On Tuesday some of the Beattock Station Action Group met up with Emma Harper MSP in Beattock to update her about the progress towards re-opening of our station. We visited the station site showing Emma around and explaining that much of infrastructure already exists. Emma lodged a motion in the Scottish Parliament: titled “The campaign to re-open Beattock Railway Station”. Emma continues to support the group and is working with us to reopen the station.
Beattock station action group have organized an information evening at the Proudfoot institute, Moffat DG10 9DS on Wednesday 21st July at 7pm to confirm the new office bearers. Why not come along to hear how we are progressing with our objective to reopen Beattock station and meet the group ?
We are saddened to hear the news that our Chairman Martin Brown has passed away, our throughts and prayers are with Mary and his family at this time, he will be sadly missed, the committee want to make it clear that we will continue to work towards our goal in honour of his menory, further information about the group will be posted in the next few weeks.
Consultants AECOM reported in July on a South West Scotland transport study and included in the recommendations a detailed study for re-opening Beattock Station on the West Coast Main Line. Consultants Peter Brett Associates reported on the STAG2 for re-opening Beattock Station. These studies are costly and mainly paid for by cash-strapped local councils although the Beattock Action Group have made a significant contribution from local folk & business through fund raising. The Original agenda for us was to take advantage of the Scottish Stations Fund Announced in 2012 (£478 million for Scotland £30 million for South Scotland). Hence our concentration on re-opening the station.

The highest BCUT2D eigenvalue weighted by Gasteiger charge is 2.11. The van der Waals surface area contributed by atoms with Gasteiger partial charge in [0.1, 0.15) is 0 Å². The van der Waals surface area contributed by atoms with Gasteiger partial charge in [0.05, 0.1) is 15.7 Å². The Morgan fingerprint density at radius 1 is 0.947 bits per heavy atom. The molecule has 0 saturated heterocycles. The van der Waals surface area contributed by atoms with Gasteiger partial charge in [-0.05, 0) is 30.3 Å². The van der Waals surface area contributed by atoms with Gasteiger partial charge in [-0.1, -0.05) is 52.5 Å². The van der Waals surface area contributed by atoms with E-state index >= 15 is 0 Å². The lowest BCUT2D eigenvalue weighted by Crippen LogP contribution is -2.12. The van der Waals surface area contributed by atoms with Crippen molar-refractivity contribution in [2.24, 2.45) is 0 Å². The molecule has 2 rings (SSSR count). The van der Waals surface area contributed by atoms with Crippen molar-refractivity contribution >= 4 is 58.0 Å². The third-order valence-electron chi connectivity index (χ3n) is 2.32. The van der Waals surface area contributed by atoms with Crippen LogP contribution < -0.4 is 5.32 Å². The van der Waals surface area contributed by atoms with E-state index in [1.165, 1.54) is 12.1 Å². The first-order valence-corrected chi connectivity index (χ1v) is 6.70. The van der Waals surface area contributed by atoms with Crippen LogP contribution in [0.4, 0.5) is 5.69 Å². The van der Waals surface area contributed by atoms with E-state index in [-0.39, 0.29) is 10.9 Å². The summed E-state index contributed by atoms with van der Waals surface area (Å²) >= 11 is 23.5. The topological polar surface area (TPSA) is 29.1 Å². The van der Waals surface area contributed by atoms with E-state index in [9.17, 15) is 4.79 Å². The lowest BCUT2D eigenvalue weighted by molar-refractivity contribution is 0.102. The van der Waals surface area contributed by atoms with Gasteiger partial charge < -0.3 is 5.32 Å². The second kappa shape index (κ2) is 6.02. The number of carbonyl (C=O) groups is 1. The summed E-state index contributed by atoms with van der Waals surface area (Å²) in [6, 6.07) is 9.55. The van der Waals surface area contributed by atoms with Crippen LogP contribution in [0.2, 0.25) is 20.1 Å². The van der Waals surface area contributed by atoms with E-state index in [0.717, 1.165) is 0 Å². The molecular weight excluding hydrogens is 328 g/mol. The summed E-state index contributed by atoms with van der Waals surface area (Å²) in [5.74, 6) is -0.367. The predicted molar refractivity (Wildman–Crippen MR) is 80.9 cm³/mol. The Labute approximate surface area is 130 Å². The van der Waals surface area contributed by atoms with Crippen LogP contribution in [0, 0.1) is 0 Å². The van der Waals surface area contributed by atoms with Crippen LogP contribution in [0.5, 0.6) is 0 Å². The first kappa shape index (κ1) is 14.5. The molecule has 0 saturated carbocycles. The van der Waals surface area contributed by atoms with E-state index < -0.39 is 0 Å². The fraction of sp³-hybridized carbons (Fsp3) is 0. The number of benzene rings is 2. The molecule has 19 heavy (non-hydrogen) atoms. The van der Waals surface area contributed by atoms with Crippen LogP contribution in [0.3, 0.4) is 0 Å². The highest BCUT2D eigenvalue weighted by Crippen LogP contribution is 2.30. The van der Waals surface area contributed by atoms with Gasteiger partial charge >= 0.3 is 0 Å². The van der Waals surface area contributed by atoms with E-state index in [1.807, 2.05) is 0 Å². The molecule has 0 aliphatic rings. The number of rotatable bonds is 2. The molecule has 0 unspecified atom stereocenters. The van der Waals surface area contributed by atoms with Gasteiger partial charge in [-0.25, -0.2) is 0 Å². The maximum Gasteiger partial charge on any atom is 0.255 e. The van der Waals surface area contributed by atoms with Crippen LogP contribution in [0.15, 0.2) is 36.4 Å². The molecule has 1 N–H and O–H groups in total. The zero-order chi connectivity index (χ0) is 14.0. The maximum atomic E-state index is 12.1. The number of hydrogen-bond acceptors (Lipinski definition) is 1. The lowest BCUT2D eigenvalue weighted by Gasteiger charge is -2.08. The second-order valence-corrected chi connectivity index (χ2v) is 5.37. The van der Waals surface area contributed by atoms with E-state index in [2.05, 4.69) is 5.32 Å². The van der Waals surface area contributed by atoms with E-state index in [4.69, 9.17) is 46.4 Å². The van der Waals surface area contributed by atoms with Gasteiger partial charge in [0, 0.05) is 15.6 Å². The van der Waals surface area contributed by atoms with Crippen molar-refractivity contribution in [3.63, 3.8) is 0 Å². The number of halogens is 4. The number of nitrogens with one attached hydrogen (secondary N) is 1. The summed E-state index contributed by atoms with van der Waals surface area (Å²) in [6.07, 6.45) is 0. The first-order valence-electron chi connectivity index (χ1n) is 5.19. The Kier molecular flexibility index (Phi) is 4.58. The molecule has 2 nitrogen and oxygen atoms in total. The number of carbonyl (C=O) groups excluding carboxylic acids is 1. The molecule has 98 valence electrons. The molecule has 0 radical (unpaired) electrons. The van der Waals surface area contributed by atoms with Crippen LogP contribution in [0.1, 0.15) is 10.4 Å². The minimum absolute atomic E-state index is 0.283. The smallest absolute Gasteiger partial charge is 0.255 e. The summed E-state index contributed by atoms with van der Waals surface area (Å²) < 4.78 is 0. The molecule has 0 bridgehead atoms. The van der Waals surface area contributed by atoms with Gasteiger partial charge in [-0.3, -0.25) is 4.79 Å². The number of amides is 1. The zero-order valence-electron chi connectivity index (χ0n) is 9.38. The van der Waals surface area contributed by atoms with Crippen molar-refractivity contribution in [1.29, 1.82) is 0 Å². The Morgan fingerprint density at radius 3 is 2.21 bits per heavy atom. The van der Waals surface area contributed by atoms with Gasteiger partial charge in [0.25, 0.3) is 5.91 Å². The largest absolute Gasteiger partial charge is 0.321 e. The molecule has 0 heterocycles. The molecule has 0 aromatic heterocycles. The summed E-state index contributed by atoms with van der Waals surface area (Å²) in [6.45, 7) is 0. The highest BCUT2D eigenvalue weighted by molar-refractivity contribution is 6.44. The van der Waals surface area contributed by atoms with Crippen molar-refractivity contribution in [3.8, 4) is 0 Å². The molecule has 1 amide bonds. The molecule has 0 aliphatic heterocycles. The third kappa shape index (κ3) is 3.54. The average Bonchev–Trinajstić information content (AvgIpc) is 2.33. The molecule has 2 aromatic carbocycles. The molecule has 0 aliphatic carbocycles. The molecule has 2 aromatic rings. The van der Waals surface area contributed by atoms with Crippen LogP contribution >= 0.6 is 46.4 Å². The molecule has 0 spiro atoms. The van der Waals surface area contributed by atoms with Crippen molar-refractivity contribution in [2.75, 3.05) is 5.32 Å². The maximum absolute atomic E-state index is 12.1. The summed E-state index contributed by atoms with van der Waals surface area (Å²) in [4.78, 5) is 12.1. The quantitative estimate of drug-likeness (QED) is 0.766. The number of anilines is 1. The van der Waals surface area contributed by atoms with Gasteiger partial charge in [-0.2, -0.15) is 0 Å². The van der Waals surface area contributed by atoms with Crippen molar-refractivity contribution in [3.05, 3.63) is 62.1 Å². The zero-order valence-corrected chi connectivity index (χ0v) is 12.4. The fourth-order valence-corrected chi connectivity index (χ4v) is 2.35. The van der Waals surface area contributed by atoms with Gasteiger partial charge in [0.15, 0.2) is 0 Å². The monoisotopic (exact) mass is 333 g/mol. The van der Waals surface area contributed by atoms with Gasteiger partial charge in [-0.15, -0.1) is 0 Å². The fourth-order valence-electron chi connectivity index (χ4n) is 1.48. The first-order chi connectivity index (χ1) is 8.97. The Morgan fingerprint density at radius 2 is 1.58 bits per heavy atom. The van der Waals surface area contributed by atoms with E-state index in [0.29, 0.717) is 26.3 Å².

The STAG studies the transport problem and not a station re-opening. Various bus services and cycling were considered. In the consultation 95% of respondents wanted a railway station and were not interested the STAG which they considered a waste of public money and deliberately negative. The consultants were fair in their consideration of economy, social inclusion and environment but it came down to cost, predicted use and fare income. The construction cost was estimated at £14 million made more expensive by the new electrical clearance regulations and longer platforms for inter-city trains even though these operators had no intention of serving the station. A local service may be possible in the long term. The construction would be feasible and a timetable just possible but challenging.
The relatively low catchment population gave an estimated usage from the station of just over 12,000 per annum but half of these would have been extracted from Lockerbie Station some 15 miles away and resulting in a very poor Benefit Cost Ratio (BCR).
Railfuture Scotland have previously indicated a much higher usage in their appraisal of the Railfuture-Scotland-Top-50-Stations of 86000 per annum (see below graphic and PDF). Also travelling north from Dumfries to central belt enhanced by Park & Ride at Beattock. 6 acres next to the Station Yard owned by Community Council (CC) represents significant savings. A Service Level Agreement with the CC for maintenance and development would be arranged. (reducing costs re a different location for the station at Beattock and offsetting the difficulties negative experienced by commuters’ parking in Lockerbie)
There were negatives such as other train users being delayed by the additional stop. (BUT Schedulers in the industry Schedule trains to suit the logistic needs and rural line speeds and lead times give more opportunities to be creative). The consultants explained that this applied to almost all rural stations and that inclusion and environment were the deciding factors. We certainly question the passenger demand and extraction figures. Additionally, the consultants considered at length HS2 and its effect in Scotland with possible quadrupling of the main line.
The report will go to the SW Scotland Regional Transport Partnership (SWestrans) meeting on Friday 20th September 2019.
The use of the Benefit to Cost Ratio (BCR) is what needs to be challenged in some way as public services will always run at a loss and need to be subsidised. How many bus services run almost empty for 90% of their time yet BCR is not a consideration for not providing any service.
Our objective is for equality of access to all public transport and we are missing option of access to community rail services. The original agenda from Government was the station reopening fund and as the survey points out 95% of ‘wants’ are for a Station for their community. The 300% increase is build costs are not going to lessen the arguments and the green agenda seems to be taking a backseat as an ecological benefit – less Co2.